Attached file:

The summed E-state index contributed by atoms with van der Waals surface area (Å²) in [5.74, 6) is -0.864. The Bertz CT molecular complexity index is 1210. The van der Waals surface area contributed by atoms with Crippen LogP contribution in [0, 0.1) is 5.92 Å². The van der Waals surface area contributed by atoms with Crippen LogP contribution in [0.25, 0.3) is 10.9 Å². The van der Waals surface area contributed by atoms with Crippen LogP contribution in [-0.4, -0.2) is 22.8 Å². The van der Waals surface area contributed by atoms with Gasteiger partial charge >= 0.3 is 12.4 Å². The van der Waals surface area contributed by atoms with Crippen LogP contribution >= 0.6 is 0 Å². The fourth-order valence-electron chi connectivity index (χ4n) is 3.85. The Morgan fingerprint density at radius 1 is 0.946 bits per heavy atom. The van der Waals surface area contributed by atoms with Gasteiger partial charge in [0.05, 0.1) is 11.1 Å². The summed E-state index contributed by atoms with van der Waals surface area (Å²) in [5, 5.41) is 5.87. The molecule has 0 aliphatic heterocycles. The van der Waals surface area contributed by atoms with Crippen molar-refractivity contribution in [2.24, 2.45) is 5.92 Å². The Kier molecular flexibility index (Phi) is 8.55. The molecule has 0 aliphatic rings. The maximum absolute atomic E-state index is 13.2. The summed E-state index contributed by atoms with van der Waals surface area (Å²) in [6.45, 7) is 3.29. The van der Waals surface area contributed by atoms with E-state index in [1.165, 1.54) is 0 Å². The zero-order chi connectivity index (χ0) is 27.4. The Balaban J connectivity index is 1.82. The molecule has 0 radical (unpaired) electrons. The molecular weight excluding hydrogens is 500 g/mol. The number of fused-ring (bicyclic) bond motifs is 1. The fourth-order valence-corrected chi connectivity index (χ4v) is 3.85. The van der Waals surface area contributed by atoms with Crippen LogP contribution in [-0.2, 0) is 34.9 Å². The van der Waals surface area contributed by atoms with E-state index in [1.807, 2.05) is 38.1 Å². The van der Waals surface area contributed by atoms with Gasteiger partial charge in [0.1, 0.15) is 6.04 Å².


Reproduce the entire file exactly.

The summed E-state index contributed by atoms with van der Waals surface area (Å²) in [5.74, 6) is -0.864. The Bertz CT molecular complexity index is 1210. The van der Waals surface area contributed by atoms with Crippen LogP contribution in [0, 0.1) is 5.92 Å². The van der Waals surface area contributed by atoms with Crippen LogP contribution in [0.25, 0.3) is 10.9 Å². The van der Waals surface area contributed by atoms with Crippen LogP contribution in [-0.4, -0.2) is 22.8 Å². The van der Waals surface area contributed by atoms with Gasteiger partial charge >= 0.3 is 12.4 Å². The van der Waals surface area contributed by atoms with Crippen LogP contribution >= 0.6 is 0 Å². The fourth-order valence-electron chi connectivity index (χ4n) is 3.85. The Morgan fingerprint density at radius 1 is 0.946 bits per heavy atom. The van der Waals surface area contributed by atoms with Gasteiger partial charge in [0.05, 0.1) is 11.1 Å². The summed E-state index contributed by atoms with van der Waals surface area (Å²) in [5, 5.41) is 5.87. The molecule has 0 aliphatic heterocycles. The van der Waals surface area contributed by atoms with Crippen molar-refractivity contribution in [2.24, 2.45) is 5.92 Å². The Kier molecular flexibility index (Phi) is 8.55. The molecule has 0 aliphatic rings. The maximum absolute atomic E-state index is 13.2. The summed E-state index contributed by atoms with van der Waals surface area (Å²) in [6.45, 7) is 3.29. The van der Waals surface area contributed by atoms with E-state index in [1.165, 1.54) is 0 Å². The zero-order chi connectivity index (χ0) is 27.4. The Balaban J connectivity index is 1.82. The molecule has 0 radical (unpaired) electrons. The molecular weight excluding hydrogens is 500 g/mol. The number of fused-ring (bicyclic) bond motifs is 1. The fourth-order valence-corrected chi connectivity index (χ4v) is 3.85. The van der Waals surface area contributed by atoms with Crippen LogP contribution in [-0.2, 0) is 34.9 Å². The van der Waals surface area contributed by atoms with E-state index in [1.807, 2.05) is 38.1 Å². The van der Waals surface area contributed by atoms with Gasteiger partial charge in [0.1, 0.15) is 6.04 Å².